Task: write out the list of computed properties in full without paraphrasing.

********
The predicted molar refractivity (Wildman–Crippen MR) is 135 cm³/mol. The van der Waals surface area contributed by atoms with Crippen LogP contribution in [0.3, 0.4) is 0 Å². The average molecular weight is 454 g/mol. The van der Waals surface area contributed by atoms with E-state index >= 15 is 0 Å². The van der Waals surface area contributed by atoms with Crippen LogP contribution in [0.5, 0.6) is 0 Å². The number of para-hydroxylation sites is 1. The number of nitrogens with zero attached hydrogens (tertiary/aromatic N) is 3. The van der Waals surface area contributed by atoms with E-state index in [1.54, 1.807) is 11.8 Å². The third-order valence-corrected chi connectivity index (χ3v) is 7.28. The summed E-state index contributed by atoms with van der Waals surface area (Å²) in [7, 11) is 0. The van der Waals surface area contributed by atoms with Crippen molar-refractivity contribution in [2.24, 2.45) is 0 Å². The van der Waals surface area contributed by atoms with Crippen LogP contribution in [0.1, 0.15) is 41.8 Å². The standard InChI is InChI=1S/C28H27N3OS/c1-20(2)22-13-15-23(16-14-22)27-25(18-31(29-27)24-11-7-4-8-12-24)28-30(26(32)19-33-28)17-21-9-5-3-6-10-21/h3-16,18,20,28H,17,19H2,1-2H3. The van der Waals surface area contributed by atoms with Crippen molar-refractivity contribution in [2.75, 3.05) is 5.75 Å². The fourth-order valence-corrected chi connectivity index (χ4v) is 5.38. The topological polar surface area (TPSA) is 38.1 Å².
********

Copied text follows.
The predicted molar refractivity (Wildman–Crippen MR) is 135 cm³/mol. The van der Waals surface area contributed by atoms with Crippen LogP contribution in [0.3, 0.4) is 0 Å². The average molecular weight is 454 g/mol. The van der Waals surface area contributed by atoms with E-state index >= 15 is 0 Å². The van der Waals surface area contributed by atoms with Crippen LogP contribution in [0.5, 0.6) is 0 Å². The number of para-hydroxylation sites is 1. The number of nitrogens with zero attached hydrogens (tertiary/aromatic N) is 3. The van der Waals surface area contributed by atoms with E-state index in [1.54, 1.807) is 11.8 Å². The third-order valence-corrected chi connectivity index (χ3v) is 7.28. The summed E-state index contributed by atoms with van der Waals surface area (Å²) in [7, 11) is 0. The van der Waals surface area contributed by atoms with Crippen molar-refractivity contribution in [2.24, 2.45) is 0 Å². The van der Waals surface area contributed by atoms with Crippen LogP contribution in [0.1, 0.15) is 41.8 Å². The standard InChI is InChI=1S/C28H27N3OS/c1-20(2)22-13-15-23(16-14-22)27-25(18-31(29-27)24-11-7-4-8-12-24)28-30(26(32)19-33-28)17-21-9-5-3-6-10-21/h3-16,18,20,28H,17,19H2,1-2H3. The van der Waals surface area contributed by atoms with Crippen molar-refractivity contribution in [2.75, 3.05) is 5.75 Å². The fourth-order valence-corrected chi connectivity index (χ4v) is 5.38. The topological polar surface area (TPSA) is 38.1 Å².